Boris, thanks so much for taking the time to write a response!
If I take a step back and look at my critique and introduction to EA (and the other people who have commented, which has also been very insightful), I think my problem lies with how black-and-white Singer seems to paint the world, yet his own examples seem to not fit. That’s what I was trying to illustrate, and I’m glad over the course of these discussions that there exists lively debate in the EA community on some of these very issues that I talked about.
Ok, now to respond!
The art museum is admittedly a bad example. What about a science museum though or a museum dedicated to human rights issues? The point being that raising awareness is difficult to quantify, but can have a large amplifying effect. To what degree is it more impactful than direct giving? Honestly this is so situationally dependent on what you’re comparing that it’s difficult to say. But suffice to say that I can believe there are situations where giving to raise awareness has a greater expected value than giving directly. Again my disappointment was that (as I read it) Singer made this very hard line.
That’s why the kidney example is there. Do I think that we should ban all donations because of the possibility that someone will be a bad apple? Of course not, it’s contextual. But Singer seems to say we should always encourage all donations because it will always work out well. that’s what I’m reacting to.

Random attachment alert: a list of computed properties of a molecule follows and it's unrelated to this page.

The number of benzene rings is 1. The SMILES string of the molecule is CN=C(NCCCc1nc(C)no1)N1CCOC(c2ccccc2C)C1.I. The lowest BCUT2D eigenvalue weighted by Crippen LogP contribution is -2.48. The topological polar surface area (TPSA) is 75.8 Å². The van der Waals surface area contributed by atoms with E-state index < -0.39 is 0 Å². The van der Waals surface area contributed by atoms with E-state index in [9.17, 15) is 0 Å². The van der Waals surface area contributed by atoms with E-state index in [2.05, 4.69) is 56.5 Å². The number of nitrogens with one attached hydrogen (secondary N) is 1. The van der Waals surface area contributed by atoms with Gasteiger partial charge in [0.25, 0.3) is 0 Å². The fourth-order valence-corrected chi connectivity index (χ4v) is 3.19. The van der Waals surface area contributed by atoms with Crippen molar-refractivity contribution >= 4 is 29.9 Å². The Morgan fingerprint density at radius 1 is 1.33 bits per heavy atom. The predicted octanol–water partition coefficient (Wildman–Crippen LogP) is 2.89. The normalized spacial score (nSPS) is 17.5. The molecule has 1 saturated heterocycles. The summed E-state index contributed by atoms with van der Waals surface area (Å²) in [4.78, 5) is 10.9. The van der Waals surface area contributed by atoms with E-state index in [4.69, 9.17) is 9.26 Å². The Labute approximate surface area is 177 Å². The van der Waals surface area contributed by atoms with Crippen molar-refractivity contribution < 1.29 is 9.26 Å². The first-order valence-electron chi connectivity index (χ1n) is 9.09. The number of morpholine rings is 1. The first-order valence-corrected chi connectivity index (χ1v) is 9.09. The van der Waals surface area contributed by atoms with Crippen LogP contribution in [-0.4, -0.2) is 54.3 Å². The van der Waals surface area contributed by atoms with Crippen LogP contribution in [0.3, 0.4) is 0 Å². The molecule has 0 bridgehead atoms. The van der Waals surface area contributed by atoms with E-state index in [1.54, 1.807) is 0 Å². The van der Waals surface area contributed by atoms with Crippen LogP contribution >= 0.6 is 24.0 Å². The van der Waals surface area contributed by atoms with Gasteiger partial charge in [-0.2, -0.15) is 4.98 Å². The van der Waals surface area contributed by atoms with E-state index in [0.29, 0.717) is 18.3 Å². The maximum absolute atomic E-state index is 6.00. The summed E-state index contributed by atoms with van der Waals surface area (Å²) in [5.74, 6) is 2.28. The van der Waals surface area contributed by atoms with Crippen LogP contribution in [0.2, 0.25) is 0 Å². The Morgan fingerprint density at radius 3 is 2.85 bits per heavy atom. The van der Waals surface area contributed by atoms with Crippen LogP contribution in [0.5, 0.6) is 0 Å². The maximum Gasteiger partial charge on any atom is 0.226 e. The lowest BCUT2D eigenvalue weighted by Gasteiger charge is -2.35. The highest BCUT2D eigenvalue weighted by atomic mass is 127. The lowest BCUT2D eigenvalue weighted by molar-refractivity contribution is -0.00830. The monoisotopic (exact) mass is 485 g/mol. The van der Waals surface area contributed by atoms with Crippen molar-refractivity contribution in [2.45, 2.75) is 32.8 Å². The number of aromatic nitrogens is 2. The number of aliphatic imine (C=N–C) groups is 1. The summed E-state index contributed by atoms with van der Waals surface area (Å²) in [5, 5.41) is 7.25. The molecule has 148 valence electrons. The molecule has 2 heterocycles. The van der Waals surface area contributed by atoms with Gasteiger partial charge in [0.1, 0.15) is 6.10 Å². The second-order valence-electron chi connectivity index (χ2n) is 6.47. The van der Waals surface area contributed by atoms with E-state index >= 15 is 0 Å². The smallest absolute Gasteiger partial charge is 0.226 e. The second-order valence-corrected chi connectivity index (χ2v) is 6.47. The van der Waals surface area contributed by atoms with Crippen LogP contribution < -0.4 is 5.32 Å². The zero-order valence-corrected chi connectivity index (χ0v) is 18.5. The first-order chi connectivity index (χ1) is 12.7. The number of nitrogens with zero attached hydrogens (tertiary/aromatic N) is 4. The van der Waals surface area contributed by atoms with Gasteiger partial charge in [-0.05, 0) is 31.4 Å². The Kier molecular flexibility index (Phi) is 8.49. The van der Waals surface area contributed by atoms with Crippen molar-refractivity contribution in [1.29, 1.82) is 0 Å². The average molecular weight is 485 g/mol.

With the eyesight example, I think my issue is more on the size vs % of the pie argument. On this, admittedly I have a different outlook than the rest of the world, and this paragraph is filled with caveats where if we have differences in perspective, it will be a fruitless discussion. I would rather have 100% of a small pie than 1% of a large pie. That is to say, I find modernity with its seemingly endless opportunities yet real institutional barriers exhausting sometimes (the argument that the poor are not poor because they don’t work hard, but because of systemic issues that keep them poor). Of course, you may or may not believe that statement; that is a different debate. If you believe it, then the example is to say that I don’t think giving money to improve the percentage points of a large pie (by restoring eyesight you’re restoring more opportunities) that someone can access is always the best use of money (vis-a-vis, as I originally stated, issues of awareness, via the museum example). Certainly you could argue, well, we’re not saying give eyesight to people who don’t want eyesight! But (and this was the footnote in my critique), aid often works like this: we, in the developed world, provide services to uplift those in poverty, and those services may be designed by us as we imagine those in poverty to need. (Again, you may or may not agree with this, and that’s a separate debate.)